Vietnam is developing a credit carbon market to achieve net-zero by 2050. What are your recommendations for Vietnam to successfully achieve that this?
It is a strong first step, depending on how well it is put together. There is obviously an international carbon market and requirement for a domestic one, but for Vietnam’s ambitions to meet the 2050 goal, a domestic market creating a price on carbon for local entities makes a lot of sense.
International carbon markets, sometimes called voluntary carbon markets, open real opportunities for capital to come to Vietnam to help it with the green transition. So creating a good policy environment for international entities both to invest in Vietnam’s green transition will be very helpful.
What are the challenges facing Vietnam, and what can it learn from elsewhere?
Not every country gets it right from the start. It takes time to create the public policy, and it cannot be introduced overnight. Sometimes the only way to figure it out is to learn by doing, so creating a pilot system, as will occur in 2025 here, will be very helpful.
There will always need to be tweaks in terms of regulations, as the market may not work for one particular sector or is not achieving the environmental results that you want. But the most important thing is to get a system in place, as long as it allows for adaptation over time as you learn about the specific needs in the country.
There is a whole ecosystem of companies and government agencies that can create an attractive business environment for these goals. It’s really just down to having a policy commitment at the highest level that filters down into provinces and cities. But decarbonisation is not just about compliance, it’s about creating a competitive advantage over time.
Developing countries have made strong commitments. Colombia and South Africa have done quite well. Thailand has carried out some of the earliest government-to-government transactions, which have been very attractive but are relatively small.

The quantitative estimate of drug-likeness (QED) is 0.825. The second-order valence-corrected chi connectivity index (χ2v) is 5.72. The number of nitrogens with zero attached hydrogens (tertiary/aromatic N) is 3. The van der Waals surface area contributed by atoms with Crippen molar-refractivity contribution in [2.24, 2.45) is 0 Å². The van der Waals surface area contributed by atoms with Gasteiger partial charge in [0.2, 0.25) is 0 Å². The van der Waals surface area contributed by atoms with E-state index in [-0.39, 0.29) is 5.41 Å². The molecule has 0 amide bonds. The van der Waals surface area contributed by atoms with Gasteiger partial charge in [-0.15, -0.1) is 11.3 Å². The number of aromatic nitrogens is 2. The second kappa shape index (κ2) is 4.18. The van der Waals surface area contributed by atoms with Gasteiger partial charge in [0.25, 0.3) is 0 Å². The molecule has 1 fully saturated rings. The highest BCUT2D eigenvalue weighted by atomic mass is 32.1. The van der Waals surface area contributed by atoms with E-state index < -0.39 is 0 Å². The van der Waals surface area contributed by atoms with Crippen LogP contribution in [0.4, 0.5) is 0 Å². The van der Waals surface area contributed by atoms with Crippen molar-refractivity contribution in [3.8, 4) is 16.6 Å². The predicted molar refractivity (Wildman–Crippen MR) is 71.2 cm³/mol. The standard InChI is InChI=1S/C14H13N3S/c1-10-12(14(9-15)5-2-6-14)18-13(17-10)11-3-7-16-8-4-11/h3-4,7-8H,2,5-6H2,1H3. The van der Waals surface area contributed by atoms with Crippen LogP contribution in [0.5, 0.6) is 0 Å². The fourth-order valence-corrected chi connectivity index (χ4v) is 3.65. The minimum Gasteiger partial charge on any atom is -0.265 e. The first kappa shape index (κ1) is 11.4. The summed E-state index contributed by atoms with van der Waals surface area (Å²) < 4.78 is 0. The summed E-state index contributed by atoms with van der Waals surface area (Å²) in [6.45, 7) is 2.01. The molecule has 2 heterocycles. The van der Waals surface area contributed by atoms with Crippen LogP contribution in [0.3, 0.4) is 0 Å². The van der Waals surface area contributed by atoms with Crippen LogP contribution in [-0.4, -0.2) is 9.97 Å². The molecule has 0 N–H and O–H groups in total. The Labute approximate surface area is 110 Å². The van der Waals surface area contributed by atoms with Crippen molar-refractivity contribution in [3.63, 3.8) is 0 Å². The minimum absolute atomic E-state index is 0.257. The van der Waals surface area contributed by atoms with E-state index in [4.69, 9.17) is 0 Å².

There is an emissions trading system in South Korea as well as in Japan. Singapore has an advanced carbon tax and the ability to use credits from places like Vietnam as ways to reduce the tax burden.
Europe has had an emissions trading system for nearly 20 years. At the beginning mistakes were made, but then they fixed them. California in the US has had an emissions trading system for nearly 15 years, and that always goes through slight evolutions.
The world is looking at nations like Vietnam, and there is a lot of support from other countries as well as institutions like the World Bank to help Vietnam get through this process.
How can cooperation with local partners and stakeholders like Saigontel help promote green development in Vietnam?
We work a lot with global corporates and major brands that think about their emissions from their production to their supply chains.
Industrial parks (IPs) are a key area where the more companies that can be lured in to manufacture, the more green we must make them. As Vietnam becomes more competitive, we want to make sure that new IPs have the lowest emissions profiles in the world and that they can be certified as being green IPs.
We have moved more of our production into IPs in Vietnam that have an 80-100 per cent reduction in emissions compared to conventional IPs, to make Vietnam a more competitive economy for entities that wish to show their green credentials.
Saigontel is also piloting a model of low-carbon IPs in Vietnam. This model is being applied in building a green production ecosystem and circular economy model. This is done through economical and efficient use of natural resources and energy based on science and technology and the application of digital tech, contributing to improving competitiveness and minimising impact on the environment.
The company has talked to a number of provinces about creating net-zero strategies, which doesn’t just involve IPs but covers agriculture, forestry, transport, and other areas.
We are still very early on this journey, but we expect more fruitful results to come.
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